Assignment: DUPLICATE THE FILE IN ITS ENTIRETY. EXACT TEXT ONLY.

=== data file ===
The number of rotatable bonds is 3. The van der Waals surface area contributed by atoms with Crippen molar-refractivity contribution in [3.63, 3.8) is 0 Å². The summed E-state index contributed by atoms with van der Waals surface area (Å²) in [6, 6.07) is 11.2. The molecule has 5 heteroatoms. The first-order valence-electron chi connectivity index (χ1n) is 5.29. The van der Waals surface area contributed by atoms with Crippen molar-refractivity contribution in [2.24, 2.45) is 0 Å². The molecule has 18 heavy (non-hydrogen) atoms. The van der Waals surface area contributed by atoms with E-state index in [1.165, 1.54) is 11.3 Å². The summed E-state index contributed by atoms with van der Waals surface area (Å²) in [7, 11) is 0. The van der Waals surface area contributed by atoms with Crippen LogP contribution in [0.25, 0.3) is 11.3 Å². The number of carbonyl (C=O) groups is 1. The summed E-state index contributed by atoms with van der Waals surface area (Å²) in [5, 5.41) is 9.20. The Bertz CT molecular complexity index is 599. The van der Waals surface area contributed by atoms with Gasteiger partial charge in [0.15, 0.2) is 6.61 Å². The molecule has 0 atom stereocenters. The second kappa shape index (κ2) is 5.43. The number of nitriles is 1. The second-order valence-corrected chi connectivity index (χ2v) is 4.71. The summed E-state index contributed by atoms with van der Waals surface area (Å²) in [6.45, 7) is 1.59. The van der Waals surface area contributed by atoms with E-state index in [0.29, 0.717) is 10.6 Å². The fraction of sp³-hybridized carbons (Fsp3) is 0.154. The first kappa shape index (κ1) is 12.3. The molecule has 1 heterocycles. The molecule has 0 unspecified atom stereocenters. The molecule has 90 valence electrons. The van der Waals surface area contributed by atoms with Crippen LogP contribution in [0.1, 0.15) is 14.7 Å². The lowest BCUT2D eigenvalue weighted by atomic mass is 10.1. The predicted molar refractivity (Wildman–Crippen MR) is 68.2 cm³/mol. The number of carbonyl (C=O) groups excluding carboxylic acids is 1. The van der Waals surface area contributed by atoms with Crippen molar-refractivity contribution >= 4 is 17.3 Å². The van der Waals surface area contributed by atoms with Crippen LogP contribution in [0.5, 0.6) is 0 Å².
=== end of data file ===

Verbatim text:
The number of rotatable bonds is 3. The van der Waals surface area contributed by atoms with Crippen molar-refractivity contribution in [3.63, 3.8) is 0 Å². The summed E-state index contributed by atoms with van der Waals surface area (Å²) in [6, 6.07) is 11.2. The molecule has 5 heteroatoms. The first-order valence-electron chi connectivity index (χ1n) is 5.29. The van der Waals surface area contributed by atoms with Crippen molar-refractivity contribution in [2.24, 2.45) is 0 Å². The molecule has 18 heavy (non-hydrogen) atoms. The van der Waals surface area contributed by atoms with E-state index in [1.165, 1.54) is 11.3 Å². The summed E-state index contributed by atoms with van der Waals surface area (Å²) in [7, 11) is 0. The van der Waals surface area contributed by atoms with Crippen LogP contribution in [0.25, 0.3) is 11.3 Å². The number of carbonyl (C=O) groups is 1. The summed E-state index contributed by atoms with van der Waals surface area (Å²) in [5, 5.41) is 9.20. The Bertz CT molecular complexity index is 599. The van der Waals surface area contributed by atoms with Gasteiger partial charge in [0.15, 0.2) is 6.61 Å². The molecule has 0 atom stereocenters. The second kappa shape index (κ2) is 5.43. The number of nitriles is 1. The second-order valence-corrected chi connectivity index (χ2v) is 4.71. The summed E-state index contributed by atoms with van der Waals surface area (Å²) in [6.45, 7) is 1.59. The van der Waals surface area contributed by atoms with E-state index in [0.29, 0.717) is 10.6 Å². The fraction of sp³-hybridized carbons (Fsp3) is 0.154. The first kappa shape index (κ1) is 12.3. The molecule has 1 heterocycles. The molecule has 0 unspecified atom stereocenters. The molecule has 90 valence electrons. The van der Waals surface area contributed by atoms with Crippen LogP contribution in [0.1, 0.15) is 14.7 Å². The lowest BCUT2D eigenvalue weighted by atomic mass is 10.1. The predicted molar refractivity (Wildman–Crippen MR) is 68.2 cm³/mol. The number of carbonyl (C=O) groups excluding carboxylic acids is 1. The van der Waals surface area contributed by atoms with Crippen molar-refractivity contribution >= 4 is 17.3 Å². The van der Waals surface area contributed by atoms with Crippen LogP contribution in [0.5, 0.6) is 0 Å².